Julius was a teenager studying in Rome when his father died. He was too young to rule and his father's kingdom was made a Roman province. About 6 years later, he was given the kingdom of his uncle Herod of . Later more was added. It was before Herod II that Saint Paul was tried. sided with the Romans during the Jewish rebellion. Though he continued to rule until at least 95 A.D., the temple was destroyed and in the end his assigned territories were in , not .SH90326. Bronze AE 30, 2283; 166; 1288; AJC II 38, F, 15.554 g, maximum 29.5 mm, 0o, Panaeas mint, 75 - 76 A.D.; laureate head of right; Tyche-Demeter standing left, on head, two grain ears in extended right, in left, upper left, ETOY − KZ BA / AΓPI−ΠΠA (year 27, ) flanking in two lines across ; ex CNG auction 233 (26 May 2010), lot 292 and auction 75 (23 May 2007), lot 863; $450.00 (€391.50)
, The Great, 336 - 323 B.C.
Acre, one of the oldest continuously inhabited sites in the world, is at the northern extremity of Haifa Bay in northern Israel. The city occupies an important location on the coast of the Mediterranean, linking to waterways and the commercial activity of the Levant.SH69932. Silver , 3283, 35, -, aVF, sculptural high relief, die break at eye, upper left on , 17.019 g, maximum 26.5 mm, 0o, Ake mint, , c. 315 - 314 B.C.; Herakles' head right, clad in scalp headdress tied at neck; AΛEΞAN∆POY, Zeus enthroned left, right leg drawn back, feet on footstool, in right, long vertical behind in left, Phoenician numeral date (year 32) left below arm; $360.00 (€313.20)
, Gratus, Roman Prefect under , 15 - 26 A.D., Extremely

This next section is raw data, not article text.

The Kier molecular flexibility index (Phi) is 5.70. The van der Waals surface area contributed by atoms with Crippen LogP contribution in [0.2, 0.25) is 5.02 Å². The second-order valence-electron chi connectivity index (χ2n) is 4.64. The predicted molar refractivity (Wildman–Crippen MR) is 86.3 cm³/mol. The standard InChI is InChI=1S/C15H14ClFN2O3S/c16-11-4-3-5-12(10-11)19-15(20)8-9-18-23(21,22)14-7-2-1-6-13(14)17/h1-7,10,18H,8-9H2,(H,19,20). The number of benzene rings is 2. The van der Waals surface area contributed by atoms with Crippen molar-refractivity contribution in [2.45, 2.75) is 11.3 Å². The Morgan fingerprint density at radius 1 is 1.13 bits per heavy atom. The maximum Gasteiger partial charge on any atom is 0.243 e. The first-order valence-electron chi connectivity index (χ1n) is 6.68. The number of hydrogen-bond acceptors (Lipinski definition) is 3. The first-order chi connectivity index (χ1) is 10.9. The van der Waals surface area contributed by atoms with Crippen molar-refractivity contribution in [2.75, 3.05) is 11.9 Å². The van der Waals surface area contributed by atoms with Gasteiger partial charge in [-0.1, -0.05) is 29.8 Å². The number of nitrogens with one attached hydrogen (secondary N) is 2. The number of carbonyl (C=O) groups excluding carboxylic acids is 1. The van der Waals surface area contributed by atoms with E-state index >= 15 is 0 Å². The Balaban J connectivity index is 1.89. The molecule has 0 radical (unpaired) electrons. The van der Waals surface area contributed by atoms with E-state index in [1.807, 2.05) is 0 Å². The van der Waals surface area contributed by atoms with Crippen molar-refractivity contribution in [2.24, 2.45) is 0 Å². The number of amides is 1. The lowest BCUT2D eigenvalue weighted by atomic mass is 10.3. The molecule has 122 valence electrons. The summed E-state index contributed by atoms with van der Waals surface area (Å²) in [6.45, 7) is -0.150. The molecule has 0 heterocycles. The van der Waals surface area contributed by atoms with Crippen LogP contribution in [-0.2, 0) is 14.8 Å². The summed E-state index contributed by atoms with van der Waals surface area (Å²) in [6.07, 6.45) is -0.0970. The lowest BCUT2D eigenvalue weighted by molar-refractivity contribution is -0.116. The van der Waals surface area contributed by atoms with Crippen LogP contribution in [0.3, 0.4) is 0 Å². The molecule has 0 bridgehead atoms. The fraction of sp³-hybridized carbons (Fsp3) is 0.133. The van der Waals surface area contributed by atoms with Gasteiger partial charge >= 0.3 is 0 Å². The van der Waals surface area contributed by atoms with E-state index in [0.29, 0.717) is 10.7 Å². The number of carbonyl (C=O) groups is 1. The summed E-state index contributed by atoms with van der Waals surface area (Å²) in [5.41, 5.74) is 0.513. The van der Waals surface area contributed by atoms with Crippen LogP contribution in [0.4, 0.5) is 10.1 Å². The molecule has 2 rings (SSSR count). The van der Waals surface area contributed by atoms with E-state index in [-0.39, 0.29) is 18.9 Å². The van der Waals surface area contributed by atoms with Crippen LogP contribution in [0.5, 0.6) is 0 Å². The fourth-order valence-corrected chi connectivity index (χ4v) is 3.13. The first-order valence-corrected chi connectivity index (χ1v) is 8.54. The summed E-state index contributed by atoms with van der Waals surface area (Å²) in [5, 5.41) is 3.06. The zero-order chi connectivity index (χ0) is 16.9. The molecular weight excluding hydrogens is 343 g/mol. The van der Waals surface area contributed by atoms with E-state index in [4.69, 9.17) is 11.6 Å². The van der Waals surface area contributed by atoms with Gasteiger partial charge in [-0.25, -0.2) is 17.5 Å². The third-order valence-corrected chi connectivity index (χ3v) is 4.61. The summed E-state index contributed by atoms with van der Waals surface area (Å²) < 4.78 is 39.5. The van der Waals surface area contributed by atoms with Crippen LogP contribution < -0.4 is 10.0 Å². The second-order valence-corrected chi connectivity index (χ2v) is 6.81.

SH40205. Bronze , 319 ( of 316 and 317 ), - ( of 1332 and 1333 ), F, 1.426 g, maximum 15.6 mm, mint, 15 - 16 A.D.; [KAI]/CAP (sic), within wreath; frond flanked by L - B (year 2); extremely ; $320.00 (€278.40)
Lot of 10 Prutot, Judean Kingdom, Herod I, 37 - 44 A.D.
LT67261. Bronze 1244, lot of 10 prutot (singular: ), Jerusalem mint, 41 - 42 A.D.; AΓPIΠA BACIΛEWC ( ), umbrella-like canopy with fringes; three heads of barley between two leaves, flanked by L - ς (year 6); actual coins in the photograph; $270.00 (€234.90)
, Augusta 8 June 218 - 224 or 225 A.D., ,
, , the biblical Shechemis, is now Nablus, Israel. It is the site of Joseph's Tomb and Jacob's well. Jesus spoke here to a Samaritan woman. The city was refounded as Neopolis after the suppression of the Jewish Revolt. Nablus is home to about half the remaining worldwide Samaritan population of 600.JD72682. Bronze AE 20, pl. 53,122; 59; BMC p. 62, 111; 1510, gVF, nice green with earthen highlighting, typical , 7.492 g, maximum 20.2 mm, 0o, mint, IOYΛIA MAICA CEB, draped right wearing ; ΦΛ NEAC-ΠOΛE •CVP•, standing facing, head left, holding rudder by tiller in right, in left; ; $250.00 (€217.50)
(Yehudah), Ptolemaic Rule, Ptolemy II , 285 - 246 B.C.
Ptolemy II requested copies of Jewish texts for the Library at . There they were translated and transcribed by seventy Jewish scholars hired for the purpose, creating the Septuagint, the oldest Greek version of the Hebrew Bible (Old Testament). Many of the oldest Biblical verses among the Dead Sea Scrolls, particularly those in Aramaic, correspond more closely with the Septuagint than with the Hebrew text.SH54977. Silver quarter-ma'ah-obol, 32; pl. 21, 24; 1087, gF, 0.192 g, maximum 6.4 mm, 180o, Jerusalem? mint, diademed head of Ptolemy I right; standing half left on thunderbolt, wings open, head left, Aramaic YHDH (Yehudah) on left; $215.00 (€187.05)